“Everything is Hispanic ministry”: interview with Bishop Alberto Rojas

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Washington— Bishop Alberto Rojas of San Bernardino, California, gave an opening address and participated in the opening mass of “Raíces y Alas: Prophetic Voices: Ser Puentes en Una Nueva Época” organized by the National Catholic Council for Hispanic ministry. The April 26-30 conference was held in Crystal City, Va., with an advocacy component at the nation’s Capitol.

Rojas was first a priest in Chicago, then an auxiliary bishop in Chicago. Two years ago he was appointed bishop of San Bernardino, where he says he tried to learn in service which was difficult during the pandemic. But, he’s happy to say, “we’ve been innovative.”

NCR was able to chat with Rojas after an immigration advocacy day on the Hill and discuss some of the conference themes.

NCR: What does Hispanic ministry look like in your diocese right now?

Rojas: Everything is Hispanic ministry. Each parish is bilingual. The diocese is at least 70% Hispanic. There is no parish where Spanish is not necessary. It is probably one of the most diverse dioceses in the country. It has a large population and continues to grow. The bishop before me who retired told me that in the last 10 years the diocese has doubled in size, which means almost a million Catholics.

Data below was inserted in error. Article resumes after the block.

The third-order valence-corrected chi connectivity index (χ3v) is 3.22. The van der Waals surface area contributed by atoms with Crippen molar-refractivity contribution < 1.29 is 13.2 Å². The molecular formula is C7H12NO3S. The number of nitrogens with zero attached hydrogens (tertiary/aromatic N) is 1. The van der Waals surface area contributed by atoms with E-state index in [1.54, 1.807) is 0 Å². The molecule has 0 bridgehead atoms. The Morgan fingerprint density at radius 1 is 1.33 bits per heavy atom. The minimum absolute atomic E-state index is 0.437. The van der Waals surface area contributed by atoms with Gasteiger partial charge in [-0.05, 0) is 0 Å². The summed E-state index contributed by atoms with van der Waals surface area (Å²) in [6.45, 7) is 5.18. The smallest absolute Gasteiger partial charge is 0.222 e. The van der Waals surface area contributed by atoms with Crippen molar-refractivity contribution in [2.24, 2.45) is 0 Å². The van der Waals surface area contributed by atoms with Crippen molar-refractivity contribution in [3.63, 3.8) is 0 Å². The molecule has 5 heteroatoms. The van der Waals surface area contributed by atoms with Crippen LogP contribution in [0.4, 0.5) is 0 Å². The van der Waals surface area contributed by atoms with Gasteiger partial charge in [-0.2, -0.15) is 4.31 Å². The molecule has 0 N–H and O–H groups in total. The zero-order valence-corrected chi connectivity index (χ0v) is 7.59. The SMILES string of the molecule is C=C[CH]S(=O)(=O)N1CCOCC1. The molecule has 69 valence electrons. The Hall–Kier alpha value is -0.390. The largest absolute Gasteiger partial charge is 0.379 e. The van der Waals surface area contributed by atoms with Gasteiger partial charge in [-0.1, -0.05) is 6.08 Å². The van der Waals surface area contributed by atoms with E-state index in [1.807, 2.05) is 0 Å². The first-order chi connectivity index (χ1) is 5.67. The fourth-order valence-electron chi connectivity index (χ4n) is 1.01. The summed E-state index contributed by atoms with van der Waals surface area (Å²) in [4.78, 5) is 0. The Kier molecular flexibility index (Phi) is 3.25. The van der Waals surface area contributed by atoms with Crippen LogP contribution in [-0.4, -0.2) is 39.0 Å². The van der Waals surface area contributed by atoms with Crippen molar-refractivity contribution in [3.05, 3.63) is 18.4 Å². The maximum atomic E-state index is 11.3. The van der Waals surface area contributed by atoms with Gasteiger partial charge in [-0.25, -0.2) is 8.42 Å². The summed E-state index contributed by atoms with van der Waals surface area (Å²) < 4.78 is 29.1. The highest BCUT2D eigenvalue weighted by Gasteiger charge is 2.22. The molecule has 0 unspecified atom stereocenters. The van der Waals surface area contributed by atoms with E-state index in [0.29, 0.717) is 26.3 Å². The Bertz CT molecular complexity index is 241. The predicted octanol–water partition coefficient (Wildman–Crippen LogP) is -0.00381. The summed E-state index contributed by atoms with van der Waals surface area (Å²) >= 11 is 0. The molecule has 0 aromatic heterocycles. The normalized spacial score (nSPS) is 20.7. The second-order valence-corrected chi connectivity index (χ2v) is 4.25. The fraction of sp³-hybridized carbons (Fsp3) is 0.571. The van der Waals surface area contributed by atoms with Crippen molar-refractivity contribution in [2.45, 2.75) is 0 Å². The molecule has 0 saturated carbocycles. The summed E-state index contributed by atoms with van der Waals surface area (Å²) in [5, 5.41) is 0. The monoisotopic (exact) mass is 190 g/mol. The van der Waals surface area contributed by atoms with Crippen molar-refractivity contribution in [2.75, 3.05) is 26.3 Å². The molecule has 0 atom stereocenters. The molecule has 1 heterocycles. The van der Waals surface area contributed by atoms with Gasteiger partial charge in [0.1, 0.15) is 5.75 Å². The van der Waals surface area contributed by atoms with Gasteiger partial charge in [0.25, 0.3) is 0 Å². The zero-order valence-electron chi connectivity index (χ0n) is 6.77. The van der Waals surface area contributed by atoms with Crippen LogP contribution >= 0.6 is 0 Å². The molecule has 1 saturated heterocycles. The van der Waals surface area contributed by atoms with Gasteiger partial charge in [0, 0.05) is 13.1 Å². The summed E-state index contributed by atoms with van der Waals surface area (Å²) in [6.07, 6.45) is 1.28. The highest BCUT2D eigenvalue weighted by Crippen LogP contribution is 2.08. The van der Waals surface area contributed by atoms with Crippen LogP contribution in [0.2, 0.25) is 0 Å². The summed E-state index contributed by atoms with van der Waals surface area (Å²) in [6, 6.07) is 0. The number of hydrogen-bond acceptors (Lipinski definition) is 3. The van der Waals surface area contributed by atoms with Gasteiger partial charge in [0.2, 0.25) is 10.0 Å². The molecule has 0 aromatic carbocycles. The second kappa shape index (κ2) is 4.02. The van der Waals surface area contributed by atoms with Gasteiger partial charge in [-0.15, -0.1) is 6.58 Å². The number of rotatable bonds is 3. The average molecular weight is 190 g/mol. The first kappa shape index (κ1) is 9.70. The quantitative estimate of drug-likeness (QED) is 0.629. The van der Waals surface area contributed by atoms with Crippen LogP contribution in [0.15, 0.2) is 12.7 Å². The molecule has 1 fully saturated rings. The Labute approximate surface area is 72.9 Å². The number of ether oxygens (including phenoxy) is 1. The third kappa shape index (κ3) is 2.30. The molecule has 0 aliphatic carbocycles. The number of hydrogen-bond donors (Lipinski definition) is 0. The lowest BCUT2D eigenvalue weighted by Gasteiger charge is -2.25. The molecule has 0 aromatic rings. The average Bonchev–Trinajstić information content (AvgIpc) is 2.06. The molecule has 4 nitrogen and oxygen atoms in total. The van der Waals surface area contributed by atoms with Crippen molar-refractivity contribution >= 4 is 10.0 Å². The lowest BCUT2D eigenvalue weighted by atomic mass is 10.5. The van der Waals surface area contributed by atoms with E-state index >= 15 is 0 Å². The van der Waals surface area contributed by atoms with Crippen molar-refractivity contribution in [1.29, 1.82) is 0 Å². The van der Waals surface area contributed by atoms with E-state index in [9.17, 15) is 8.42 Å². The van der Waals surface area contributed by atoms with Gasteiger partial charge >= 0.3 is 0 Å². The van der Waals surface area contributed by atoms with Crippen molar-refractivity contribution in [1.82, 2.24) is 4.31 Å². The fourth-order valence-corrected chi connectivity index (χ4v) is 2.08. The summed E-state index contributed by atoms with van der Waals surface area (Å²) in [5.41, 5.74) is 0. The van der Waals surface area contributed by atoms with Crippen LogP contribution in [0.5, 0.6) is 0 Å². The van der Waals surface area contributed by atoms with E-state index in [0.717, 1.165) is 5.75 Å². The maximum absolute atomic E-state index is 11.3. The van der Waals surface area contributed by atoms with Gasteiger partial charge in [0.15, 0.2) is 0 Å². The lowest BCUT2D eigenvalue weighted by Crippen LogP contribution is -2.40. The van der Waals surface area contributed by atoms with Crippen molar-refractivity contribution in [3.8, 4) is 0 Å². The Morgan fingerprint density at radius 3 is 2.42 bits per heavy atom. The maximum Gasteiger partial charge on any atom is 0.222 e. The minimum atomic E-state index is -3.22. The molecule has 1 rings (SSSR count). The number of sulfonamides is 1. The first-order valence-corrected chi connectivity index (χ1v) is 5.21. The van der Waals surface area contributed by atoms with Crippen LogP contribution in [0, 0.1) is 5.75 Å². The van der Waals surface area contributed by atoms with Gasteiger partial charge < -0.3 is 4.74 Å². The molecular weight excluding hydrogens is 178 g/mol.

It is very beautiful at the same time because there are many people who are attached to their faith. The churches are full, even now, after the pandemic. They come back.

What impact has the pandemic had on Hispanic ministry?

When we decided to close the churches, many people were so sad. We got all kinds of angry letters saying they expected a lot of things to close but not the church because that was when they needed it the most. We understood that very well. But at the same time, we didn’t want to put them in danger and a lot of people didn’t understand that — even imposing on them or suggesting very strongly not to take communion in the mouth or not to shake hands or use The mask .

That’s why sometimes it’s so hard with a lot of people: they think if it’s about God, you’re not going to get sick. Many times I tried to explain, yes, God will protect you, but that God also gave you intelligence.

Many people have become accustomed to watching Mass online. Some are afraid to come back. But many of them are back. With the vaccines and all that, a lot of people were less scared.

Fear is the worst. I’ve said it many times, it’s dangerous and we have to be careful, but I hope your fear isn’t worse than the pandemic. Even if the pandemic or virus won’t go away, at least we know how to deal with it.

How did it feel to be at the conference?

The defense of immigration is only one element among others. But there is much more [issues] like these in this Congress. The focus will now be on young people as one of the priorities. The other is family and the other is social justice.

I brought about 10 people from the Diocese of San Bernardino, most of them young people, and they are all involved in different ministries – some with young adults, immigration and pro-life. Conventions are very important to us because that is where we are empowered and encouraged.

Hopefully we will continue to meet and find some hope in the strength of our people – for immigrants, the wider community and other communities as well.


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